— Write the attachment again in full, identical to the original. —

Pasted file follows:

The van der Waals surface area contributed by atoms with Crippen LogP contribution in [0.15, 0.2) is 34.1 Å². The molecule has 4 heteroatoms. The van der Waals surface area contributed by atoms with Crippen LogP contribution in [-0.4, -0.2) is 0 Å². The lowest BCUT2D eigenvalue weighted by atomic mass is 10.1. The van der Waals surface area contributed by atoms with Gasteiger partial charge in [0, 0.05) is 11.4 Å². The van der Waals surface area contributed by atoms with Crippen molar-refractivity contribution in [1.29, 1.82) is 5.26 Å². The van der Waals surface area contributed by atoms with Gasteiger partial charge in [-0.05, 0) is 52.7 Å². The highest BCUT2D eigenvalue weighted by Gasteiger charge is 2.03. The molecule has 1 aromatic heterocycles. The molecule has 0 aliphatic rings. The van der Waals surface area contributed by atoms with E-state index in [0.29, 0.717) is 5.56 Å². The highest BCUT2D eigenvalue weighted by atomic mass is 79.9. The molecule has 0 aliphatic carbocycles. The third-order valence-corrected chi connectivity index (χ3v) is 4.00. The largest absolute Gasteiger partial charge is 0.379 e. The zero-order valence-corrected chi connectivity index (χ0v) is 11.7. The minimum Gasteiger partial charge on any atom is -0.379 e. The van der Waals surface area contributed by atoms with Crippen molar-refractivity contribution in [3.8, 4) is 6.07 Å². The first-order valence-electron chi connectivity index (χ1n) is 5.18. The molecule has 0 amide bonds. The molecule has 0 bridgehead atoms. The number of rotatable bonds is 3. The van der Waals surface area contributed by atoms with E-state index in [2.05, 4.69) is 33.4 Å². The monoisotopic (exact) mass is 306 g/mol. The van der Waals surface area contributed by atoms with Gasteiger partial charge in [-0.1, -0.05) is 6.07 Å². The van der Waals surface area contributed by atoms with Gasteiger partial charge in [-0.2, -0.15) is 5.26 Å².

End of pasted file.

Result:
The van der Waals surface area contributed by atoms with Crippen LogP contribution in [0.15, 0.2) is 34.1 Å². The molecule has 4 heteroatoms. The van der Waals surface area contributed by atoms with Crippen LogP contribution in [-0.4, -0.2) is 0 Å². The lowest BCUT2D eigenvalue weighted by atomic mass is 10.1. The van der Waals surface area contributed by atoms with Gasteiger partial charge in [0, 0.05) is 11.4 Å². The van der Waals surface area contributed by atoms with Crippen molar-refractivity contribution in [1.29, 1.82) is 5.26 Å². The van der Waals surface area contributed by atoms with Gasteiger partial charge in [-0.05, 0) is 52.7 Å². The highest BCUT2D eigenvalue weighted by Gasteiger charge is 2.03. The molecule has 1 aromatic heterocycles. The molecule has 0 aliphatic rings. The van der Waals surface area contributed by atoms with E-state index in [0.29, 0.717) is 5.56 Å². The highest BCUT2D eigenvalue weighted by atomic mass is 79.9. The molecule has 0 aliphatic carbocycles. The third-order valence-corrected chi connectivity index (χ3v) is 4.00. The largest absolute Gasteiger partial charge is 0.379 e. The zero-order valence-corrected chi connectivity index (χ0v) is 11.7. The minimum Gasteiger partial charge on any atom is -0.379 e. The van der Waals surface area contributed by atoms with Crippen molar-refractivity contribution in [3.8, 4) is 6.07 Å². The first-order valence-electron chi connectivity index (χ1n) is 5.18. The molecule has 0 amide bonds. The molecule has 0 bridgehead atoms. The number of rotatable bonds is 3. The van der Waals surface area contributed by atoms with E-state index in [2.05, 4.69) is 33.4 Å². The monoisotopic (exact) mass is 306 g/mol. The van der Waals surface area contributed by atoms with Gasteiger partial charge in [-0.1, -0.05) is 6.07 Å². The van der Waals surface area contributed by atoms with Gasteiger partial charge in [-0.2, -0.15) is 5.26 Å².